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Stunted by 'The Personalization Paradox'
By: Doug Bedell
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Savvy communications people have sensed this for some time, but now we're seeing it pulled together — as in this concise paper, "The Personalization Paradox," from Cookerly Public Relations in Atlanta. Our information sources are becoming more like a constricting pipeline than a nimble breeze. And that can be stunting to all of us. 

Even if our web pipeline includes our friends, as is true for most of us, it's still small bore compared to the vastness of what's being accumulated. How  do we come across the chance information that can be more important to us than what we already know? Editors used to fulfill that function, but they're becoming eclipsed by information that's produced by technology or people we already know. Increasingly, we're missing out on chance insights, invaluable as they can be.

That's what Cookerly means by "The Personalization Paradox." The more we surf, the less we know, in terms of what we might become aware of if our circulating had more random origins, like it used to. More but less, you might say.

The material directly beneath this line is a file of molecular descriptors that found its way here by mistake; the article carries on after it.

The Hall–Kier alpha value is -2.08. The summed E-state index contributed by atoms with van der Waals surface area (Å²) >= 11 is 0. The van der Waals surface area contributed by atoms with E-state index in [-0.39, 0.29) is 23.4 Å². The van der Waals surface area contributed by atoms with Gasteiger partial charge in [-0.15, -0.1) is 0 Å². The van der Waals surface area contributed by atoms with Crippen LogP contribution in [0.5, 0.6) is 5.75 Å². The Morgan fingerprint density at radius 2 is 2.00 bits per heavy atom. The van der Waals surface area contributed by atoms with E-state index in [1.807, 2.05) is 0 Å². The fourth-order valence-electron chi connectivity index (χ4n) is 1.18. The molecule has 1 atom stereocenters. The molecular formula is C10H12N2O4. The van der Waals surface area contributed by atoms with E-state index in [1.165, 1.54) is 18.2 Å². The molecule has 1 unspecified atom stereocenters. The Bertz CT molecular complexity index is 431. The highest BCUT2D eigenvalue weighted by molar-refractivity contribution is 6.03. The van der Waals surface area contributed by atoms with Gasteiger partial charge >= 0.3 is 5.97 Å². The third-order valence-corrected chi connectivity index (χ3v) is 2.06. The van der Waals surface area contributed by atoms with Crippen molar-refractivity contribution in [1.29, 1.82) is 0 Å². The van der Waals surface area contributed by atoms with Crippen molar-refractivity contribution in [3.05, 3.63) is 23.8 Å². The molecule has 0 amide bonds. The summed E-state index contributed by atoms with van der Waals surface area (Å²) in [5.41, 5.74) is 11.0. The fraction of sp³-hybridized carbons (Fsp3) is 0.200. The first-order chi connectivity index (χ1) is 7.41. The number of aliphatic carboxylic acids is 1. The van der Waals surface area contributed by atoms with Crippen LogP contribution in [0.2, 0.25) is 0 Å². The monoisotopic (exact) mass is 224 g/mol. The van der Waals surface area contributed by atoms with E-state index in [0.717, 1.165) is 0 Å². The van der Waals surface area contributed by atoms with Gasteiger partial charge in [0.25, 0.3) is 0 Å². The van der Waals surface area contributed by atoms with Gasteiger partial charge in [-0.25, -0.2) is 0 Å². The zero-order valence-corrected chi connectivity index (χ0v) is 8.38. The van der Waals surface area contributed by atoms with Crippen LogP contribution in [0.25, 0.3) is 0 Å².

Eli Pariser wrote of "The Filter Bubble: What the Internet is Hiding From You," and you can find a link to a TED talk by Pariser in the notes to the Cookerly paper.

We've got to get this post out to the web, so we'll end it here. But there's much in the concise Cookerly paper to give publicists, and people in general, concern about how the word is getting out anymore.

(Illustration from the Health Innovations in Context site.)  

   

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About the Author
Doug Bedell has a background in journalism and PR and is the owner of Resource Relations LLC in Central PA, focusing on organizational and crisis communication. He’s the community manager of SimplyFair.net, a social network on fairness. On the Web, Doug’s at www.ResourceRelations.com. On Twitter, he’s @DougBeetle.
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